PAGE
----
Episode 426(272) Vacations
This is Retirement Talk. I'm Del Lowery.
"You're always on vacation", I heard someone say. "You're retired". We retired folks know that this isn't true. We are not always on vacation. We have a life that flows along on a daily basis sort of like the work world in that it becomes routine. At least it does for some of us. We established routines but on occasion they cry out to be broken. When we do break them we call it a vacation.
My sixteen year old granddaughter suggested this topic for a podcast. We just returned from visiting her and her family in Alaska. I was talking to her about how great it was to get a change of pace; a change of view, a breakout of daily routines. We had been talking our life away for two weeks. No TV. No movies. Every night we found ourselves gathered in the living room and talking. Talking about this and then that.
During the days we made runs taking or getting her or her brother from school, doctors appoints, dentist appointments, music lessons, etc. etc. We spent sunny days on perfectly groomed cross country ski trails. Anchorage has a plethora of carefully crafted trails that suit all levels of ability. It felt so good to get on skies in March sun with snow everywhere and vistas that ranged from the Chugach Mountains to Cook Inlet and Mt. Denali. I had wondered about doing this at my age but there was no problem.
Temperatures hovering around twenty degrees added a note of exhilaration to our exercise. It clears the lungs and the mind. And then there was the moose that would just not move. We carefully waved arms and whooped trying to scare her into the woods so we could pass. Eventually it ambled down the trail the same way we were going. When the trail forked it went one way and we went the other.
Afternoon coffee shop stops seemed to be the only daily routine that we took with us. Each day we had company on our drug run. Conversation continued. It was great. We jumped from shop to shop on a daily basis. Always something new.
It is the change that a vacation offers to the retired that interests me. It pulls us out of our element. We see and hear a different world. Though we are retired we still need this little variable in our life. Work can drag you down but so can daily routines during retirement.
Don't get me wrong. I like routines. If you think about what you are going to do with your days or your life it is best to establish good habits that keep you on track. You spend your life doing what you really want to do rather than just being blown from this to that by the slightest breeze. I don't want to over state this because part of the beauty of retirement is allowing for serendipity. I have to interject here a perfect example that happened about a half hour ago. I was writing this podcast and had just finished the last sentence when a neighbor came into the coffee shop. We had a nice thirty minute chat. My routine always allows for the unexpected conversation when it presents itself over writing one of these podcasts. With the right attitude one can always allow for immediate change when the opportunity presents itself.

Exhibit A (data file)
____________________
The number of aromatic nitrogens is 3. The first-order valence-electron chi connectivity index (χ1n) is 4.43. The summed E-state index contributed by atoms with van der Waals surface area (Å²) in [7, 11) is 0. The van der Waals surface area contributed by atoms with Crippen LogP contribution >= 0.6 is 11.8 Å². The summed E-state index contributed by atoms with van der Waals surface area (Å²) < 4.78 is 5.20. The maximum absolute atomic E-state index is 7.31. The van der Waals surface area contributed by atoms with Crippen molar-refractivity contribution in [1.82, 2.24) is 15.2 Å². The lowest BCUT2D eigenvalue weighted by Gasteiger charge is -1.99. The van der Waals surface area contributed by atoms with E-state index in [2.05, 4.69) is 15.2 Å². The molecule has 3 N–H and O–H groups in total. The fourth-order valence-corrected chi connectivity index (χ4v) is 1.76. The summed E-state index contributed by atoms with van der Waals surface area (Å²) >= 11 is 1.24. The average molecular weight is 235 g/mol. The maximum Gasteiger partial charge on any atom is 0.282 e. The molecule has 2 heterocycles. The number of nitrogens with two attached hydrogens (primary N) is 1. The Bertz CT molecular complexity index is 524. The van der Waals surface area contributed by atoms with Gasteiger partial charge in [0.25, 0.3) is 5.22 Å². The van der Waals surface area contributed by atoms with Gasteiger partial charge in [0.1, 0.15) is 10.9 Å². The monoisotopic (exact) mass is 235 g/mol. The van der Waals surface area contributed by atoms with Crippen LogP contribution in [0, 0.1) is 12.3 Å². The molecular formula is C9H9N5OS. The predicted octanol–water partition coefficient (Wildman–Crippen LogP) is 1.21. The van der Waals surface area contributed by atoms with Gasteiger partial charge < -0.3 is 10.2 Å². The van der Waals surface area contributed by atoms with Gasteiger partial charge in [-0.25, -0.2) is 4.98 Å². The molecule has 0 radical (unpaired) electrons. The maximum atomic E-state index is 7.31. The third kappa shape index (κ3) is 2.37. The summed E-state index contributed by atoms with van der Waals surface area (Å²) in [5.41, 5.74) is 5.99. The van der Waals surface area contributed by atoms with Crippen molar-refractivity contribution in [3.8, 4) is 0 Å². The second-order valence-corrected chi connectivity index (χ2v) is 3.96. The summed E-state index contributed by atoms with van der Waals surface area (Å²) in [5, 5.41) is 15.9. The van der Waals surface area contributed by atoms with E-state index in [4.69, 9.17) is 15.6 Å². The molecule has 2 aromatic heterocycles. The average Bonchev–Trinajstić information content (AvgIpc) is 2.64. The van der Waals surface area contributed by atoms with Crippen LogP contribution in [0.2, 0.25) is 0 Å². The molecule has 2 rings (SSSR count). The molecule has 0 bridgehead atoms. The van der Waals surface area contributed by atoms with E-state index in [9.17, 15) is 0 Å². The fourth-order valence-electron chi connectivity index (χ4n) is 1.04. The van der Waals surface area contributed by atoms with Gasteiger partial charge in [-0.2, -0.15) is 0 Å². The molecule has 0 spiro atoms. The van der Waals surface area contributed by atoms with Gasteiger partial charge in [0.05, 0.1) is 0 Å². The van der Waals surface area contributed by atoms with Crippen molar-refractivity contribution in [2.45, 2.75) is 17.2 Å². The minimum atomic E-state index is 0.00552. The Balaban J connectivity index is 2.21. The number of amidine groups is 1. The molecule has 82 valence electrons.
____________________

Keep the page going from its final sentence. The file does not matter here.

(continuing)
Back to vacations: another good thing about vacations is that it shines a new light on the life we now live and the life we may want to lead. We can lay out plans, read travel logs, browse book stores and magazine racks, and have something to dream about when we take our afternoon nap.
Even today, just 12 hours after returning from Alaska my wife was looking at plans for a trip to the East Coast this spring. I wasn't much interested because it involved flying which is not one of my favorite things to do. I don't know if it is age or being over six feet tall that accounts for the dislike.
Then the idea of taking a train one-way coast to coast dawned on me and I sat down at the computer. Within minutes it started to look like a real possibility of doing something we have never done. And it will keep me out of airports and cramped airplane seats. It will be a vacation. Going via a different mode of transportation; spending three days rambling across the country and seeing if riding the train is as romantic as the songs portend.
Being retired doesn't mean that vacations are meaningless. They work for us just like they do for others. They recharge our batteries. They bring freshness into our mind and bodies. They help us re-create ourselves. We come back with renewed vision and interest in life.
Maybe it is time to climb out of that easy chair do something totally different.
This is Retirement Talk with something to think about.
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